REHOBOTH, 15 JUL – Constituents of Rehoboth Urban East want the government to implement a law that avails urban land to people with an agreement that allows them to sell the land after 20 years should they wish to do so.
This was said during the land consultative meeting chaired by the chairperson of the Hardap Regional Council, Edward Wambo, who is also the constituency councillor.
The meeting was held under the auspices of the Hardap Regional Council and the Office of the Governor here on Saturday.
The residents said the quest for urban land is tough and the only solution to the problem is to avail at least 100 serviced erven every year for people to build houses with the agreement that the land should not be sold. The owner of the land should only be allowed to do so after 20 years.
A resident who spoke on condition of anonymity said they never receive feedback from the Rehoboth Town Council about the status of their applications.
“We apply and fill in forms at the town council almost every year. No one cares to tell us if our applications have been declined or if it perhaps ended up in dustbins in favour of the rich,” the resident said.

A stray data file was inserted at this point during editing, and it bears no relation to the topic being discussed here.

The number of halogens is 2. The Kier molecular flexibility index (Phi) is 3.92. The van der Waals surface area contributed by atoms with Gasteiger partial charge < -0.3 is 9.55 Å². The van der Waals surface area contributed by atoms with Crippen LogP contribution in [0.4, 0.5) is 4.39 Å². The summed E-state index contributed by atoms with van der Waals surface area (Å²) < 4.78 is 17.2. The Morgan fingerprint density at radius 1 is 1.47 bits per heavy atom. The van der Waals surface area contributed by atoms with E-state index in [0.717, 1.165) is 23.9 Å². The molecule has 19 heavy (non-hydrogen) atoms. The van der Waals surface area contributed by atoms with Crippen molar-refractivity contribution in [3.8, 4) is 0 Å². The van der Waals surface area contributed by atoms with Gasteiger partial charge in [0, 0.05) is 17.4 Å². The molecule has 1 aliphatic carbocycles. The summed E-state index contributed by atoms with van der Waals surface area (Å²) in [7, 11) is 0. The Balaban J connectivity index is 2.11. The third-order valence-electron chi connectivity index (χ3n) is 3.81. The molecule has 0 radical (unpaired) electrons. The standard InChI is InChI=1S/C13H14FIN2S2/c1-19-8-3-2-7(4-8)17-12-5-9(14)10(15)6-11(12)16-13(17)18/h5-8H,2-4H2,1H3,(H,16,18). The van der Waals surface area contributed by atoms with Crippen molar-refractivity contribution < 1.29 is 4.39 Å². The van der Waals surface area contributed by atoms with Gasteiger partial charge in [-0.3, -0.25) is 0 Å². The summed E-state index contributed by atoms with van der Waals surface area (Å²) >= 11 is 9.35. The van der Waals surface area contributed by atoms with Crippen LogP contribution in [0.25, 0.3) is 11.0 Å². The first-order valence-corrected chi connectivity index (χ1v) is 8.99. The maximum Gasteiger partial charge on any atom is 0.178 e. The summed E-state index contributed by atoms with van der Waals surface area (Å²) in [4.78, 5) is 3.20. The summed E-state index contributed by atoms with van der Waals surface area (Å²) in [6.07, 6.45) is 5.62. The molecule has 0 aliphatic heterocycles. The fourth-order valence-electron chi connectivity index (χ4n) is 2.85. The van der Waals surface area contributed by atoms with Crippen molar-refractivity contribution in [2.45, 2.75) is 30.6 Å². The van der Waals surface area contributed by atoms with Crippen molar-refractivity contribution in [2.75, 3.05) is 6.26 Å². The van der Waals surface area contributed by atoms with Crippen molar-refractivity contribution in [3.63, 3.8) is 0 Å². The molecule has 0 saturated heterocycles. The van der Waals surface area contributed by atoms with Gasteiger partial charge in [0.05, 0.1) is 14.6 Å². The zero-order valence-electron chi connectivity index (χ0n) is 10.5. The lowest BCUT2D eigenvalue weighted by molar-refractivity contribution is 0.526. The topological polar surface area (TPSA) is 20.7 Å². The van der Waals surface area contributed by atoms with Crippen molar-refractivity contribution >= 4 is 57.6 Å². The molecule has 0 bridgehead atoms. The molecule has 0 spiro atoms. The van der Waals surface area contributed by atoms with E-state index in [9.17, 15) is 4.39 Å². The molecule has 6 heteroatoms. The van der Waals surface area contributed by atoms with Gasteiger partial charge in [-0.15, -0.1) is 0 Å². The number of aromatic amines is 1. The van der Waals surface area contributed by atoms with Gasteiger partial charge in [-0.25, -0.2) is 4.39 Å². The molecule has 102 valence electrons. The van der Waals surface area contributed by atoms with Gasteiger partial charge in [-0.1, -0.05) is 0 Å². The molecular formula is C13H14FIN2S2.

Another resident who did not want her name published said expensive urban land is out of reach for the poor and low income earners, adding that they are victimised and discriminated against.
“Our local authority has failed to address the issue of affordable urban land for the poor and low income earners and I do not foresee any change in the near future,” she said.
She is of the opinion that land should be made available, especially to young people to allow them to move out of their parents’ homes.
“Land should be availed to us as we also have our children and we cannot live in overcrowded houses. Why should we beg for land 28 year after independence? Did those who fought for land do it for nothing?” she asked.
Another resident said land should be availed to the youth at affordable rates.
The meetings give inhabitants a platform to ask pertinent questions on land issues and precedes the National Land Conference slated for October this year.